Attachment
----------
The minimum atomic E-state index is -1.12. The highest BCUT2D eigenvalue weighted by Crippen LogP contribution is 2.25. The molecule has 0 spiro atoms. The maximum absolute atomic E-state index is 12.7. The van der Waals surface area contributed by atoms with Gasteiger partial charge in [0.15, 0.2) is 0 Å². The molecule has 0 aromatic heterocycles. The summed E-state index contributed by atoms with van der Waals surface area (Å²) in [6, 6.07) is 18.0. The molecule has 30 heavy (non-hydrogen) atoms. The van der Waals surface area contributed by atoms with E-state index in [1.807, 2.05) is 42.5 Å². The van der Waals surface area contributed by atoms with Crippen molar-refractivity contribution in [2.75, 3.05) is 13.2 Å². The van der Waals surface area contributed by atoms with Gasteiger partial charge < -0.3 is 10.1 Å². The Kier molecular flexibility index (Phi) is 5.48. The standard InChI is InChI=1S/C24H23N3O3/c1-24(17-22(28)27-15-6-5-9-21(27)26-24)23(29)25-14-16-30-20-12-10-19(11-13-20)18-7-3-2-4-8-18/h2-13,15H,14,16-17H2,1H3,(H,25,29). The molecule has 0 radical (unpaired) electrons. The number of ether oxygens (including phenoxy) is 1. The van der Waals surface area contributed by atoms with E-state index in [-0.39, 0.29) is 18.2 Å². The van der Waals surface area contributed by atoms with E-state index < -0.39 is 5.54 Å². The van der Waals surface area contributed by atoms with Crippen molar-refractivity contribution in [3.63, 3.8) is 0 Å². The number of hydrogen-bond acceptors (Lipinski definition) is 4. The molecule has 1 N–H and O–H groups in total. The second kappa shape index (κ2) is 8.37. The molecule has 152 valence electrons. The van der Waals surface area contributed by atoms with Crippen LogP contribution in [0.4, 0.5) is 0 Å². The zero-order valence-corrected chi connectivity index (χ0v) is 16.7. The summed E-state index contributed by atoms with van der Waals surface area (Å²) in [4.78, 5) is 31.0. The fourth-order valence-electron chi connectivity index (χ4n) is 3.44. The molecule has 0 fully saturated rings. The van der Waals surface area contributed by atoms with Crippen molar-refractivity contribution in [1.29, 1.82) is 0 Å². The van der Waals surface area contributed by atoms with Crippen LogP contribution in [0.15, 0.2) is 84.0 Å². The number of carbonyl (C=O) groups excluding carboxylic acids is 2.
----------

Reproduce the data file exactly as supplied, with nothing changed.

The minimum atomic E-state index is -1.12. The highest BCUT2D eigenvalue weighted by Crippen LogP contribution is 2.25. The molecule has 0 spiro atoms. The maximum absolute atomic E-state index is 12.7. The van der Waals surface area contributed by atoms with Gasteiger partial charge in [0.15, 0.2) is 0 Å². The molecule has 0 aromatic heterocycles. The summed E-state index contributed by atoms with van der Waals surface area (Å²) in [6, 6.07) is 18.0. The molecule has 30 heavy (non-hydrogen) atoms. The van der Waals surface area contributed by atoms with E-state index in [1.807, 2.05) is 42.5 Å². The van der Waals surface area contributed by atoms with Crippen molar-refractivity contribution in [2.75, 3.05) is 13.2 Å². The van der Waals surface area contributed by atoms with Gasteiger partial charge < -0.3 is 10.1 Å². The Kier molecular flexibility index (Phi) is 5.48. The standard InChI is InChI=1S/C24H23N3O3/c1-24(17-22(28)27-15-6-5-9-21(27)26-24)23(29)25-14-16-30-20-12-10-19(11-13-20)18-7-3-2-4-8-18/h2-13,15H,14,16-17H2,1H3,(H,25,29). The molecule has 0 radical (unpaired) electrons. The number of ether oxygens (including phenoxy) is 1. The van der Waals surface area contributed by atoms with E-state index in [-0.39, 0.29) is 18.2 Å². The van der Waals surface area contributed by atoms with E-state index < -0.39 is 5.54 Å². The van der Waals surface area contributed by atoms with Crippen molar-refractivity contribution in [3.63, 3.8) is 0 Å². The number of hydrogen-bond acceptors (Lipinski definition) is 4. The molecule has 1 N–H and O–H groups in total. The second kappa shape index (κ2) is 8.37. The molecule has 152 valence electrons. The van der Waals surface area contributed by atoms with Crippen LogP contribution in [0.4, 0.5) is 0 Å². The zero-order valence-corrected chi connectivity index (χ0v) is 16.7. The summed E-state index contributed by atoms with van der Waals surface area (Å²) in [4.78, 5) is 31.0. The fourth-order valence-electron chi connectivity index (χ4n) is 3.44. The molecule has 0 fully saturated rings. The van der Waals surface area contributed by atoms with Crippen molar-refractivity contribution in [1.29, 1.82) is 0 Å². The van der Waals surface area contributed by atoms with Crippen LogP contribution in [0.15, 0.2) is 84.0 Å². The number of carbonyl (C=O) groups excluding carboxylic acids is 2.